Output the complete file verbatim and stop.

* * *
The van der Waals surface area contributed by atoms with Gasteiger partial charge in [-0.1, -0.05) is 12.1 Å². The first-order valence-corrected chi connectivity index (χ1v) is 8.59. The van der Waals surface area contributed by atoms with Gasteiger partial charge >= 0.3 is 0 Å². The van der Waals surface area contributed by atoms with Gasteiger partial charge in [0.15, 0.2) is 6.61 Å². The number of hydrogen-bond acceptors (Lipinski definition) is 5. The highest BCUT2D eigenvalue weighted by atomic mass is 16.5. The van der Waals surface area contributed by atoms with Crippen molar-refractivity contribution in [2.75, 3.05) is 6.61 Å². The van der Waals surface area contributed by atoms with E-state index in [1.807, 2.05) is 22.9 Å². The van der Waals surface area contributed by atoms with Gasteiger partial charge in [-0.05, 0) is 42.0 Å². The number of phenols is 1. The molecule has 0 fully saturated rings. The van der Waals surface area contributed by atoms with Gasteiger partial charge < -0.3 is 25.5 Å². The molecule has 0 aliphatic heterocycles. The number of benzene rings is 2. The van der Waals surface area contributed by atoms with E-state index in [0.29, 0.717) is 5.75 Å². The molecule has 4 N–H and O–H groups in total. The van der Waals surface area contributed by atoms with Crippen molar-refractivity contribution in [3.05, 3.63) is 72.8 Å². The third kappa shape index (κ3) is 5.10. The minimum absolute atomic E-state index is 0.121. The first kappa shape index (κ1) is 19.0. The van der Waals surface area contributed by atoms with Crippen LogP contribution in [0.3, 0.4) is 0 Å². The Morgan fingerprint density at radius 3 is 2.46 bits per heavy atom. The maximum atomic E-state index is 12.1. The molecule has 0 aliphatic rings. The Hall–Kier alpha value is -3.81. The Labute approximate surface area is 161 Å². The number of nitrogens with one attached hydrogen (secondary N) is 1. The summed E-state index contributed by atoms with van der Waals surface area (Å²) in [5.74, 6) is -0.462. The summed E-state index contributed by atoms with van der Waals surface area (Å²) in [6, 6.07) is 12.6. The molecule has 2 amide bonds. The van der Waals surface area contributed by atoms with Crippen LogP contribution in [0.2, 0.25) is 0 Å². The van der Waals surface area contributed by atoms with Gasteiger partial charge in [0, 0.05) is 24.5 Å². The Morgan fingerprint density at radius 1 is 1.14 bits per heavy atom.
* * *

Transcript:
The van der Waals surface area contributed by atoms with Gasteiger partial charge in [-0.1, -0.05) is 12.1 Å². The first-order valence-corrected chi connectivity index (χ1v) is 8.59. The van der Waals surface area contributed by atoms with Gasteiger partial charge >= 0.3 is 0 Å². The van der Waals surface area contributed by atoms with Gasteiger partial charge in [0.15, 0.2) is 6.61 Å². The number of hydrogen-bond acceptors (Lipinski definition) is 5. The highest BCUT2D eigenvalue weighted by atomic mass is 16.5. The van der Waals surface area contributed by atoms with Crippen molar-refractivity contribution in [2.75, 3.05) is 6.61 Å². The van der Waals surface area contributed by atoms with E-state index in [1.807, 2.05) is 22.9 Å². The van der Waals surface area contributed by atoms with Gasteiger partial charge in [-0.05, 0) is 42.0 Å². The number of phenols is 1. The molecule has 0 fully saturated rings. The van der Waals surface area contributed by atoms with Gasteiger partial charge < -0.3 is 25.5 Å². The molecule has 0 aliphatic heterocycles. The number of benzene rings is 2. The van der Waals surface area contributed by atoms with E-state index in [0.29, 0.717) is 5.75 Å². The molecule has 4 N–H and O–H groups in total. The van der Waals surface area contributed by atoms with Crippen molar-refractivity contribution in [3.05, 3.63) is 72.8 Å². The third kappa shape index (κ3) is 5.10. The minimum absolute atomic E-state index is 0.121. The first kappa shape index (κ1) is 19.0. The van der Waals surface area contributed by atoms with Crippen LogP contribution in [0.3, 0.4) is 0 Å². The Morgan fingerprint density at radius 3 is 2.46 bits per heavy atom. The maximum atomic E-state index is 12.1. The molecule has 0 aliphatic rings. The Hall–Kier alpha value is -3.81. The Labute approximate surface area is 161 Å². The number of nitrogens with one attached hydrogen (secondary N) is 1. The summed E-state index contributed by atoms with van der Waals surface area (Å²) in [5.74, 6) is -0.462. The summed E-state index contributed by atoms with van der Waals surface area (Å²) in [6, 6.07) is 12.6. The molecule has 2 amide bonds. The van der Waals surface area contributed by atoms with Crippen LogP contribution in [0.2, 0.25) is 0 Å². The van der Waals surface area contributed by atoms with Gasteiger partial charge in [0, 0.05) is 24.5 Å². The Morgan fingerprint density at radius 1 is 1.14 bits per heavy atom.